5 Written Questions
5 Matching Questions
- Foreshadowing -
- a are assertions or conclusions based on some specific instances. The value of a this is determined by the quality and quantity of examples on which it is based.
Example: All dogs hate cats
- b a terse statement of known authorship which expresses a general truth or moral principle. (If the authorship is unknown, the statement is generally considered to be a folk proverb.) This can be a memorable summation of the author's point.
Example: "If you always do what you always did, you will always get what you always got."
- c the pleasant, mellifluous presentation of sounds in a literary work.
Example: "The gray sea and the long black land;
And the yellow half-moon large and low"
Browning "Meeting at Night"
- d a work that functions on a symbolic level.
Example: "Lord of the Flies", "Animal Farm", and Pilgrim's Progress
- e hints at what is to come.
Example: Harriet Bird shooting Roy in the pregame section hints at Memo's destruction of him later in life.
5 Multiple Choice Questions
- extreme exaggeration, often humorous, it can also be ironic; the opposite of understatement.
Example: "A greenhouse arrived from Gatsby's." (the greenhouse refers to the abundance of flowers Gatsby sent)
- a literary device employed to serve as a basis for comparison. It is assumed that what applies to the parallel situation also applies to the original circumstance. In other words, it is the comparison between two different items.
Example: UNCLE is to NEPHEW as AUNT is to NIECE
WATCH is to WRIST as STILETTOS is to FEET
- a figure of speech that directly addresses an absent or imaginary person or personified abstraction, such as liberty or love. The effect may add familiarity or emotional intensity.
Example: William Wordsworth addresses John Milton as he writes, "Milton, thou shouldst be living at this hour: England hath need of thee."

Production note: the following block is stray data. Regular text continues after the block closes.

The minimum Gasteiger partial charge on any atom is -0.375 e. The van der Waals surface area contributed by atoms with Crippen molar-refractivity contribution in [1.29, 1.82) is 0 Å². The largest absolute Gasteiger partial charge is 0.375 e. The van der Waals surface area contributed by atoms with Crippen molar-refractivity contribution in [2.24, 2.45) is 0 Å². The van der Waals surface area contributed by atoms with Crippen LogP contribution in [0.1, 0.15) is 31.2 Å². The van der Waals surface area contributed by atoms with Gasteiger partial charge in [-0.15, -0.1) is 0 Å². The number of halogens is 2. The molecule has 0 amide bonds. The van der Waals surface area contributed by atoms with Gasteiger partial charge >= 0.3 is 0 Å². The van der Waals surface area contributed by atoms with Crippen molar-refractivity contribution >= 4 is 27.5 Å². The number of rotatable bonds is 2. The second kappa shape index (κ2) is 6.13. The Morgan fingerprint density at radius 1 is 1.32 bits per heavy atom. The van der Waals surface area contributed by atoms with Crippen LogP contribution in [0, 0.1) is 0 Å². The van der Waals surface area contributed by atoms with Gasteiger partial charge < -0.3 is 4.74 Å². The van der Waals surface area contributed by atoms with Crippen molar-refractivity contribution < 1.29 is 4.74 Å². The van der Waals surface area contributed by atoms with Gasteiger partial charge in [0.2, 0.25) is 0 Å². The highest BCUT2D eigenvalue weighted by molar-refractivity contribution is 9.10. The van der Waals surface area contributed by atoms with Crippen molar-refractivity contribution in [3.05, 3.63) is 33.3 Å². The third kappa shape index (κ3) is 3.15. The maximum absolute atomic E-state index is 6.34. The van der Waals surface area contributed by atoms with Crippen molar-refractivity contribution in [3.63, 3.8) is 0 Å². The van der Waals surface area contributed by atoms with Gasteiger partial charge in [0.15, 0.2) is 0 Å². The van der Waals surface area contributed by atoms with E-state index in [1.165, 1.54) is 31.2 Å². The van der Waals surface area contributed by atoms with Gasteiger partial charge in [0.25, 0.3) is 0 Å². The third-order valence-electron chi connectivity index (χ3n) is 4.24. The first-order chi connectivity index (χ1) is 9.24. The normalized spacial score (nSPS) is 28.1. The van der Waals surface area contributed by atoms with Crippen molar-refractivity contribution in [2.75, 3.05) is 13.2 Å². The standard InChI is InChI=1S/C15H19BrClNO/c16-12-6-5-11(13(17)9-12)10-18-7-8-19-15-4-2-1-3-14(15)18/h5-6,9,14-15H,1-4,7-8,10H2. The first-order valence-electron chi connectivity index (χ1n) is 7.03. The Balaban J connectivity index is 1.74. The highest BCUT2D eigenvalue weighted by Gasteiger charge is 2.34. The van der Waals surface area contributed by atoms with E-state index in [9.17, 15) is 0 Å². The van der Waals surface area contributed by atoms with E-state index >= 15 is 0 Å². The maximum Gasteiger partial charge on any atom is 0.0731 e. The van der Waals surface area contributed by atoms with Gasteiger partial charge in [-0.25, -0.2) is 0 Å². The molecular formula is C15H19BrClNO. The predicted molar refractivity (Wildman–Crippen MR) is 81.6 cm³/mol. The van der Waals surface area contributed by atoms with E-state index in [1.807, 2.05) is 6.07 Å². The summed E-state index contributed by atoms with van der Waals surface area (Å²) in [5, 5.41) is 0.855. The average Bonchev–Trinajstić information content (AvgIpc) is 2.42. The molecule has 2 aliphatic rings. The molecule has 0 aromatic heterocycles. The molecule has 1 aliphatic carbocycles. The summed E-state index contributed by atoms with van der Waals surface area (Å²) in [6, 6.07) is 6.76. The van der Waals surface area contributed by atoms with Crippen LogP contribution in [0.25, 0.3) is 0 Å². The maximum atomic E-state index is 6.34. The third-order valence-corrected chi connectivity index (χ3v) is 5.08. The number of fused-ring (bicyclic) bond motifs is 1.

- use of an older or obsolete form.
Example: I saw thee in the next room.
- the category to which a piece of writing can be classified.
Example: The Natural is a novel; "The Sick Rose" is a poem
5 True/False Questions
Climax- → an overused common expression. The term is derived from a French word for a stereotype printing block. These are typically words and phrases used so frequently that they become stale and ineffective.
Example: "in less than no time" they "spring to mind," but "in the last analysis," a writer ought to "avoid them like the plague," even though they always seem "to hit the nail on the head."
Cliché- → arrangement of words, phrases, or clauses in an order of ascending power.
Example- To strive, to seek, to find.
Assonance- → repetition of the same sound in words close together.
Example: Fleet feet sweet by sleeping geese.
Allusion- → a reference contained in a work.
Example: "To act or not to act, that was Maria's dilemma" (reference to Shakespeare)
Concrete- → a fanciful expression, usually in the form of an extended metaphor or surprising analogy between seemingly dissimilar objects. This term displays intellectual cleverness due to the unusual comparison being made.
Example: "Shall I Compare Thee to a Summer's Day?" William Shakespeare. In this poem, Shakespeare compares a woman to beautiful summer day - two seemingly disparate things.